On 30 October, UN Special Envoy for Syria Staffan de Mistura presented the idea of 'freeze' zones where fighting would be stopped, to start with Aleppo. While some powerful voices rejected the plan, others saw in it a new hope to change the dynamics of conflict.
The 'freeze' plan is currently being translated into an operational plan and is gaining some traction. The Syrian regime and its key ally Russia indicated a willingness to support the UN proposal. Their support, however, fuels suspicion that the 'freeze' will only be used to consolidate territories and to regroup and rearm for further fighting.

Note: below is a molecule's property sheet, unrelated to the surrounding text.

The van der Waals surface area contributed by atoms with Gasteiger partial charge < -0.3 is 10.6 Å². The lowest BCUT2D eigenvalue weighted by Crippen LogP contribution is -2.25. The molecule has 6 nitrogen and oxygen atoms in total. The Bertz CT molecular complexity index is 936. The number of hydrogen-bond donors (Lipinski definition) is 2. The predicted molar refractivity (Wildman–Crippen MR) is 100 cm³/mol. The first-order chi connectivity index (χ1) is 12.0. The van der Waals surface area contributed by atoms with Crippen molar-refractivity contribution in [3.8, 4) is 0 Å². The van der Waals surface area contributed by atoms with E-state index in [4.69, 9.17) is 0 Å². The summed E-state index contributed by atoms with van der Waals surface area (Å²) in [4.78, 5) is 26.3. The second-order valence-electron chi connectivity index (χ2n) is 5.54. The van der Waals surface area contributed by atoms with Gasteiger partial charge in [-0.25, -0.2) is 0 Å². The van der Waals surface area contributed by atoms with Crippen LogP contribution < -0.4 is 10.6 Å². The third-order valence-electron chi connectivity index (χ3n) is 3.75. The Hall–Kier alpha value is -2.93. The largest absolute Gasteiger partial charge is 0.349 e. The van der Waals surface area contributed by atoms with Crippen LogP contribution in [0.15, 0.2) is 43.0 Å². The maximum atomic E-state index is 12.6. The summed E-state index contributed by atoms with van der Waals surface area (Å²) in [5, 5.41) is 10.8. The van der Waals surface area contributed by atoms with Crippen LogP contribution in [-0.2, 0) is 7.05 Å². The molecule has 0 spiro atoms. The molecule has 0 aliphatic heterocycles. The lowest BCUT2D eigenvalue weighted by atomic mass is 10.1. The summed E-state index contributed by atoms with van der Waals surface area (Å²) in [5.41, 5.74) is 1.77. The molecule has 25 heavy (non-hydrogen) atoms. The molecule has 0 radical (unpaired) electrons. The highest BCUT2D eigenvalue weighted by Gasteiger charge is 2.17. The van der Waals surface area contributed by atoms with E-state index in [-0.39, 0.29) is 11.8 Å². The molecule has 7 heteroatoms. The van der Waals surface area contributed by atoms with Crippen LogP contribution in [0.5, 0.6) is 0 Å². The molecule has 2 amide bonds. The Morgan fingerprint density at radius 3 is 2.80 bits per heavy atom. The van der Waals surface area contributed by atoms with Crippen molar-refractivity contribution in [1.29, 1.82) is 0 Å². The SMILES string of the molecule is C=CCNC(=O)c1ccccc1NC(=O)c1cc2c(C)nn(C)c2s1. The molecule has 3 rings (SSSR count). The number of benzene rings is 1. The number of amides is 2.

De Mistura introduced the term 'freezes' as distinct from previous local ceasefires. These ceasefires were often a forced surrender of the opposition and the population after a campaign of starvation and bombardments by the Assad regime. These were tactical security arrangements and had no connection to a political process. Taking into consideration previous local ceasefires and the urgent situation in Aleppo, this special edition of Syria Alert, prepared in cooperation with our Syrian partner Etana, addresses the question: Can de Mistura's 'freeze' plan save Aleppo, and under what conditions?Middle East